One of the most interesting novelties to have recently come out of the Ministry of Culture and Tourism’s ‘cylinder of ideas’ is the Domenica al Museo (Sunday at the Museum) initiative, which offers free admission to state museums on the first Sunday of the month.
A year after the start of this proposal, which I immediately took advantage of, I decided to share with you my itineraries, to show you what wonders can be admired to spend a Sunday of art, fun and at zero cost.
With this post, therefore, I begin a series of appointments in which I will take you on a discovery of museums large and small, but of unquestionable charm.
The first episode is dedicated to Miramare Castle.
Visit to the Castle of Miramare
The Castle of Maximilian and Charlotte
When you arrive in Trieste, especially if you drive along the scenic coastal road, it is impossible not to be enchanted by the deep blue of the Gulf of Trieste. But when you see the tower of a castle between the vegetation and the sea, you immediately want to know why a building that looks like something out of a fairytale is right there.
The castle of Miramare is a wonderful place, where the original furnishings of its owners are preserved and whose presence you can still feel.
The castle has a very beautiful story to tell, which is linked to the landscape and the city of Trieste, but with a tragic ending.
The protagonists are Maximilian of Habsburg and Charlotte of Belgium, who lived the happiest years of their lives here.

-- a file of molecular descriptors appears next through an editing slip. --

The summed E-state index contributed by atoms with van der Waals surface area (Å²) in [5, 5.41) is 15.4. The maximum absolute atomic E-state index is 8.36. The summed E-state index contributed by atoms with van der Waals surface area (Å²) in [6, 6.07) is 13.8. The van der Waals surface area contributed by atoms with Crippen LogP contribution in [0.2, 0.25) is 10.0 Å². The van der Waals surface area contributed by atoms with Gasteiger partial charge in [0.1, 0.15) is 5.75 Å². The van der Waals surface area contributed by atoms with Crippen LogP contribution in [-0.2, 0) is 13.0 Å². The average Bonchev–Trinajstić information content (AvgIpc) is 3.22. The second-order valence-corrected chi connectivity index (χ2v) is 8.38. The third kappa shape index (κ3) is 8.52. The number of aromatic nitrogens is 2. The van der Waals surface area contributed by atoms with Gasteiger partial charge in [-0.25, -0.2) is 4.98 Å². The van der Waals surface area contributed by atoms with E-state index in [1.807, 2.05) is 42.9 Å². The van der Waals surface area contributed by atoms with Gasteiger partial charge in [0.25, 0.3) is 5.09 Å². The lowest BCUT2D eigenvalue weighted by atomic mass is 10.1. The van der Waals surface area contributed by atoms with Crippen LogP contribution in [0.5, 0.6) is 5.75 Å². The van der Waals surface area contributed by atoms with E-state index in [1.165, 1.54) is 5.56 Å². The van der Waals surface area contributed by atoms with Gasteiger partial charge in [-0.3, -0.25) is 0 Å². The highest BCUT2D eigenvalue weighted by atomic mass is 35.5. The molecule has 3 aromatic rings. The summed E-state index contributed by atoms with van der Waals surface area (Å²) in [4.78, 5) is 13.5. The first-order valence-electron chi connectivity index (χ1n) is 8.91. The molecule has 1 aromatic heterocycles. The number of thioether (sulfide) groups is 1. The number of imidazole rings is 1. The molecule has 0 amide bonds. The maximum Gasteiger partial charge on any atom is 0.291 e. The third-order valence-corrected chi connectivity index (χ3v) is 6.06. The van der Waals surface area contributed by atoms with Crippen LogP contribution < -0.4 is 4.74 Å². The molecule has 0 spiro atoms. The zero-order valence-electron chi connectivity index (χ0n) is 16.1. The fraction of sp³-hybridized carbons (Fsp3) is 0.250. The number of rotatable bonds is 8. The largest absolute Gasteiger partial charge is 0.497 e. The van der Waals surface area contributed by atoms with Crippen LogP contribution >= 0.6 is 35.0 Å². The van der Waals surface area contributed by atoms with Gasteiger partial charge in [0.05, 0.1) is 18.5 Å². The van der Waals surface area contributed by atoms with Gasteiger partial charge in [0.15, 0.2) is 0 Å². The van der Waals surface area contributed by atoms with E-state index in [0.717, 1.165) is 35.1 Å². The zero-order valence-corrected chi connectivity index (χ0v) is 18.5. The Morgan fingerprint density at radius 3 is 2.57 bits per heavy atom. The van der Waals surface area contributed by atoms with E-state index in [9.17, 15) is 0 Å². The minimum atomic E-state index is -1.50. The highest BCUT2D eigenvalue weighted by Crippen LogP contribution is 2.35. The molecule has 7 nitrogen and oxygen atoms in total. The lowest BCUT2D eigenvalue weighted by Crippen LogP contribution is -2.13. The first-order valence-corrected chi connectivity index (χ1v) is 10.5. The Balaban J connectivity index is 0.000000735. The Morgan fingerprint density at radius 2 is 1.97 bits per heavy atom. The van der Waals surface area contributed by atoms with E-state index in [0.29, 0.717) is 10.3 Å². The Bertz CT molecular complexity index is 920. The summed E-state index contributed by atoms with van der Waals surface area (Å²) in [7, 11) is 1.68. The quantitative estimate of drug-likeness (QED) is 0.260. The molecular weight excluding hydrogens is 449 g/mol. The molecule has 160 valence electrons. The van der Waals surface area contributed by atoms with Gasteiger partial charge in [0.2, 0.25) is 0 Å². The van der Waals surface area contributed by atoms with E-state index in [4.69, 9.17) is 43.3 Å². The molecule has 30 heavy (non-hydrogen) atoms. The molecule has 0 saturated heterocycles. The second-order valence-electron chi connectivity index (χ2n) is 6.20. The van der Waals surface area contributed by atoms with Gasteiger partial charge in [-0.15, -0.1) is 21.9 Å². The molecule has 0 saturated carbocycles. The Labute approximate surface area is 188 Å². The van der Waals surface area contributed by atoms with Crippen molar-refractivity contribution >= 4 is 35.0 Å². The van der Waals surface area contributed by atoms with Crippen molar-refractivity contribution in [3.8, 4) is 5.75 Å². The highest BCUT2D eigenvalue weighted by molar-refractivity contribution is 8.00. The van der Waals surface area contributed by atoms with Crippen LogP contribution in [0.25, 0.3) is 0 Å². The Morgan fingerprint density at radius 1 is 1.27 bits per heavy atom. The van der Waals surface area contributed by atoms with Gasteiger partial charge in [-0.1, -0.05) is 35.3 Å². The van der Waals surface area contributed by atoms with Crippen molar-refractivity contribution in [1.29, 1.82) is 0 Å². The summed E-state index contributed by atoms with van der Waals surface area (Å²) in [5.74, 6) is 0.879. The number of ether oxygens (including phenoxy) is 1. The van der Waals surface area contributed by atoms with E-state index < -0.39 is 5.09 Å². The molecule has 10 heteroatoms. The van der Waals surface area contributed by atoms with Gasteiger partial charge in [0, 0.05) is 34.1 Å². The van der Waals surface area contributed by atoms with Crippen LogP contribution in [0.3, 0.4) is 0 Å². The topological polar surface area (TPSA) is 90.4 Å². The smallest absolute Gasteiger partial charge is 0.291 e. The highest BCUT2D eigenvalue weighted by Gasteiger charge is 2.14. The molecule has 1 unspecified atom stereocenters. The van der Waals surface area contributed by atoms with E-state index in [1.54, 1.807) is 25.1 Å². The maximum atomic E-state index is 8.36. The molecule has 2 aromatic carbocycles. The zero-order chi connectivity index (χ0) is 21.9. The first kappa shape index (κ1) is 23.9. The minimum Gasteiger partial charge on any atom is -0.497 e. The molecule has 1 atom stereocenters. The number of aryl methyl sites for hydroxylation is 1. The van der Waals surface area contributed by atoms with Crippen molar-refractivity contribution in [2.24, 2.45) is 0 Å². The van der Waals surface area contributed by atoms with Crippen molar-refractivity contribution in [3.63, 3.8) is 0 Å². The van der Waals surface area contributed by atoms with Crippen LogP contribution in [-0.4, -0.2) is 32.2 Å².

Until 1855, there was only a wild promontory with almost no vegetation here, but in the cold spring of that year, Maximilian of Habsburg was surprised by bad weather while sailing in the Gulf of Trieste and found refuge here.
He was enchanted by the landscape and the view of the sea, so much so that he gave it the Spanish name of ‘Miramar’ (Italianised as Miramare ).
Maximilian decided to build his residence here, surrounded by a spectacular park, which still retains the old charm of the private home of one of the most important and powerful members of the royal family in Europe at that time.
Maximilian of Habsburg was the brother of Austrian Emperor Franz Joseph (Sissi’s famous Franz!) and is mentioned in the history books for being appointed Emperor of Mexico in 1864 and shot by Mexican Republicans in 1867.
Before his tragic adventure as ruler of Mexico began, Maximilian lived in the castle of Miramare where he was able to build a residence where his passions for nature and art could find a home.
There was no desire in him to flaunt his power and position (he had been viceroy of Lombardy-Veneto), but to create a very private place of peace.
This is why Maximilian devoted himself personally to the design of the park, the castle and the decorations.
He did not therefore limit himself to the role of patron but drew up and revised the construction plans for the entire Miramare complex, selected the botanical species in the park, carefully decided what kind of architectural layout to give the building and gave directives, going so far as to describe exactly where the paintings should be placed and what kind of fabrics to use.
His wife Charlotte, on the other hand, was the daughter of King Leopold I of Belgium and her family tree intersects with the history of Europe’s most important royal houses, from her maternal grandmother who was a granddaughter of Maria Theresa of Austria to Queen Victoria, whose cousin she was.